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MIGHTEE: Are giant radio galaxies more common than we thought?

Delhaize, J and Heywood, I and Prescott, M and Jarvis, M J and Delvecchio, I and Whittam, I H and White, S V and Hardcastle, M J and Hale, C L and Afonso, J and Ao, Y and Brienza, M and Brüggen, M and Collier, J D and Daddi, E and Glowacki, M and Maddox, N and Morabito, L K and Prandoni, I and Randriamanakoto, Z and Sekhar, S and An, Fangxia and Adams, N J and Blyth, S and Bowler, R A A and Leeuw, L and Marchetti, L and Randriamampandry, S M and Thorat, K and Seymour, N and Smirnov, O and Taylor, A R and Tasse, C and Vaccari, M (2021) 'MIGHTEE: Are giant radio galaxies more common than we thought?', Monthly notices of the Royal Astronomical Society, 501 (3). pp. 3833-3845.

Abstract

We report the discovery of two new giant radio galaxies (GRGs) using the MeerKAT International GHz Tiered Extragalactic Exploration (MIGHTEE) survey. Both GRGs were found within a ∼1 deg2 region inside the COSMOS field. They have redshifts of z = 0.1656 and z = 0.3363 and physical sizes of 2.4 Mpc and 2.0 Mpc, respectively. Only the cores of these GRGs were clearly visible in previous high resolution VLA observations, since the diffuse emission of the lobes was resolved out. However, the excellent sensitivity and uv coverage of the new MeerKAT telescope allowed this diffuse emission to be detected. The GRGs occupy an unpopulated region of radio power – size parameter space. Based on a recent estimate of the GRG number density, the probability of finding two or more GRGs with such large sizes at z < 0.4 in a ∼1 deg2 field is only 2.7 × 10−6, assuming Poisson statistics. This supports the hypothesis that the prevalence of GRGs has been significantly underestimated in the past due to limited sensitivity to low surface brightness emission. The two GRGs presented here may be the first of a new population to be revealed through surveys like MIGHTEE which provide exquisite sensitivity to diffuse, extended emission.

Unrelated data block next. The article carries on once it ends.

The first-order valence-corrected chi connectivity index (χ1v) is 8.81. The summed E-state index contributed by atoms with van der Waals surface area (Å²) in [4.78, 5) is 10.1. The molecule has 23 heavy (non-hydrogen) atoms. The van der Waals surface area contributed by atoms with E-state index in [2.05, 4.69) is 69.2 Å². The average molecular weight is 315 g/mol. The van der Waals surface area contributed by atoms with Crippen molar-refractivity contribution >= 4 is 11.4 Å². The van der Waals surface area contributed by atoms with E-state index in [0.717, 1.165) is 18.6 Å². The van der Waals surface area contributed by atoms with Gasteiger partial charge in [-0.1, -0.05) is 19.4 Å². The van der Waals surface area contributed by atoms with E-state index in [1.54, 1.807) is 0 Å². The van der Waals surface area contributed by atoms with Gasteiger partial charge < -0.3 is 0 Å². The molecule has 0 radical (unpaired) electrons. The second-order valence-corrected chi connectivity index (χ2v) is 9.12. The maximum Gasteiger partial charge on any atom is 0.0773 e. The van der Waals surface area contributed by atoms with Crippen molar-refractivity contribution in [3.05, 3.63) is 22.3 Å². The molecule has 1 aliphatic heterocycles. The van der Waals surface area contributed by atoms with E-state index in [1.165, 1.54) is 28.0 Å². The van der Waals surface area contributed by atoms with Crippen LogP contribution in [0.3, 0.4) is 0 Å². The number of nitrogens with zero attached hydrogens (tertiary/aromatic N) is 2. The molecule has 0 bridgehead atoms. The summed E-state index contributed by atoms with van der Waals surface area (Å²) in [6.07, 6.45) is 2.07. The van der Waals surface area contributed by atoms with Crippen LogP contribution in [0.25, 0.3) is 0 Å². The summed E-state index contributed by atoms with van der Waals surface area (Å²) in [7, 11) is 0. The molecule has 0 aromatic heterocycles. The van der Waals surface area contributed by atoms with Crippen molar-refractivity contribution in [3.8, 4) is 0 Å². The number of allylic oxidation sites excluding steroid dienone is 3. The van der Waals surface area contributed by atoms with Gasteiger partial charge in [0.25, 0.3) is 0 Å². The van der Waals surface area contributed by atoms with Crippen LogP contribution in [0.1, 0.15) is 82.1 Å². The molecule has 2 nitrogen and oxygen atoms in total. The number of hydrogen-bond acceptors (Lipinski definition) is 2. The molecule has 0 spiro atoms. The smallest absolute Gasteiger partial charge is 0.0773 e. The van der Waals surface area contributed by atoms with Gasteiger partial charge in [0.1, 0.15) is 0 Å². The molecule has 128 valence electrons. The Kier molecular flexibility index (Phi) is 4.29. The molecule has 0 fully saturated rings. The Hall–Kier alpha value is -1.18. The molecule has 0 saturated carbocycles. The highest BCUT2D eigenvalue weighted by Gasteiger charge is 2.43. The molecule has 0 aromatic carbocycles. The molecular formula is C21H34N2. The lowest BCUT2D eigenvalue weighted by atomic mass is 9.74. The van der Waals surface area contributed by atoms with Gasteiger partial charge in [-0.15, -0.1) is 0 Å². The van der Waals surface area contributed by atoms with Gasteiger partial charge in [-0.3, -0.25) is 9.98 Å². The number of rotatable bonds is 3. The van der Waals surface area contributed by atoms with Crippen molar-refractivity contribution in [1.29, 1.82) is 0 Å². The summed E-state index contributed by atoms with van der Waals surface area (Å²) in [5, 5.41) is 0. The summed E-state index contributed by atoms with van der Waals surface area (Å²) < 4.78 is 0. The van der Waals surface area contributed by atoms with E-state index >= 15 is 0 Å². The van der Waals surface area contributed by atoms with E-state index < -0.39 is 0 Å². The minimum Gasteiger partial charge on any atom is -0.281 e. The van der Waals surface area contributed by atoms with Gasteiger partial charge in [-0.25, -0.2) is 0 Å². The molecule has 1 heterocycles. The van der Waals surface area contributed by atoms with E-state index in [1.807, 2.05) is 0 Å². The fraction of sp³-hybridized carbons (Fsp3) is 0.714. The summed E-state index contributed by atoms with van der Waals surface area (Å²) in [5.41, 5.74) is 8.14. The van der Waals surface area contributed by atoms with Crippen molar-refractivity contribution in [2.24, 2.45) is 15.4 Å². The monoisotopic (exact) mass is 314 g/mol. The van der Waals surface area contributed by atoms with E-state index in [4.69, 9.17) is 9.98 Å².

Item Type:Article
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Status:Peer-reviewed
Publisher Web site:https://doi.org/10.1093/mnras/staa3837
Publisher statement:This article has been accepted for publication in Monthly Notices of the Royal Astronomical Society ©: 2020 The Authors. Published by Oxford University Press on behalf of the Royal Astronomical Society. All rights reserved
Date accepted:09 December 2020
Date deposited:13 January 2021
Date of first online publication:14 December 2020
Date first made open access:13 January 2021

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